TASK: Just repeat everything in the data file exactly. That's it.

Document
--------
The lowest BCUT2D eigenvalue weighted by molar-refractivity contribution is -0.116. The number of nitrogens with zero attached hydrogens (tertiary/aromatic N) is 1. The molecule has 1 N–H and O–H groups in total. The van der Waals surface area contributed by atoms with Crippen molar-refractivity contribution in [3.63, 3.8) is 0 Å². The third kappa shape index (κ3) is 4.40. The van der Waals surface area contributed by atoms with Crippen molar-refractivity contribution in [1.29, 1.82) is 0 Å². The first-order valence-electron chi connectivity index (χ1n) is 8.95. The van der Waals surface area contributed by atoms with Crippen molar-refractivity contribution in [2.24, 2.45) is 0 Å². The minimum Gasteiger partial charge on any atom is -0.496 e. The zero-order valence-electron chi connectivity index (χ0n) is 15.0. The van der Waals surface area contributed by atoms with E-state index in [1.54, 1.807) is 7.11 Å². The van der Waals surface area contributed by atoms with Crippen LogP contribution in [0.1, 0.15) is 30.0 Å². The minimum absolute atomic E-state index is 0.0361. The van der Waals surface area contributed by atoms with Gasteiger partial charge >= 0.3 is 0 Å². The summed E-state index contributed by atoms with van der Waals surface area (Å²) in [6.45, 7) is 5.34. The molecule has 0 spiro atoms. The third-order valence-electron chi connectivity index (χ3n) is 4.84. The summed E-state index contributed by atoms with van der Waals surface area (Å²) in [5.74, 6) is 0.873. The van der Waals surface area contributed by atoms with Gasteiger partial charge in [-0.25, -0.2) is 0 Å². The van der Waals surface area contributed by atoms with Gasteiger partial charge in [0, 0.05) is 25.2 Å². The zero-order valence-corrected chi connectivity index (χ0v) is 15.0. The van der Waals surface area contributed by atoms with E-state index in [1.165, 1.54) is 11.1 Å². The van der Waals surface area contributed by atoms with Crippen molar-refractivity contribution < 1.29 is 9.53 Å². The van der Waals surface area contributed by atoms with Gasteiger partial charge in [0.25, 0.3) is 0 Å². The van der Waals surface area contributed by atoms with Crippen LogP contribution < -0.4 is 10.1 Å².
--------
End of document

The lowest BCUT2D eigenvalue weighted by molar-refractivity contribution is -0.116. The number of nitrogens with zero attached hydrogens (tertiary/aromatic N) is 1. The molecule has 1 N–H and O–H groups in total. The van der Waals surface area contributed by atoms with Crippen molar-refractivity contribution in [3.63, 3.8) is 0 Å². The third kappa shape index (κ3) is 4.40. The van der Waals surface area contributed by atoms with Crippen molar-refractivity contribution in [1.29, 1.82) is 0 Å². The first-order valence-electron chi connectivity index (χ1n) is 8.95. The van der Waals surface area contributed by atoms with Crippen molar-refractivity contribution in [2.24, 2.45) is 0 Å². The minimum Gasteiger partial charge on any atom is -0.496 e. The zero-order valence-electron chi connectivity index (χ0n) is 15.0. The van der Waals surface area contributed by atoms with E-state index in [1.54, 1.807) is 7.11 Å². The van der Waals surface area contributed by atoms with Crippen LogP contribution in [0.1, 0.15) is 30.0 Å². The minimum absolute atomic E-state index is 0.0361. The van der Waals surface area contributed by atoms with Gasteiger partial charge >= 0.3 is 0 Å². The summed E-state index contributed by atoms with van der Waals surface area (Å²) in [6.45, 7) is 5.34. The molecule has 0 spiro atoms. The third-order valence-electron chi connectivity index (χ3n) is 4.84. The summed E-state index contributed by atoms with van der Waals surface area (Å²) in [5.74, 6) is 0.873. The van der Waals surface area contributed by atoms with Gasteiger partial charge in [-0.25, -0.2) is 0 Å². The van der Waals surface area contributed by atoms with Gasteiger partial charge in [0, 0.05) is 25.2 Å². The zero-order valence-corrected chi connectivity index (χ0v) is 15.0. The van der Waals surface area contributed by atoms with E-state index in [1.165, 1.54) is 11.1 Å². The van der Waals surface area contributed by atoms with Crippen molar-refractivity contribution < 1.29 is 9.53 Å². The van der Waals surface area contributed by atoms with Gasteiger partial charge in [0.25, 0.3) is 0 Å². The van der Waals surface area contributed by atoms with Crippen LogP contribution < -0.4 is 10.1 Å².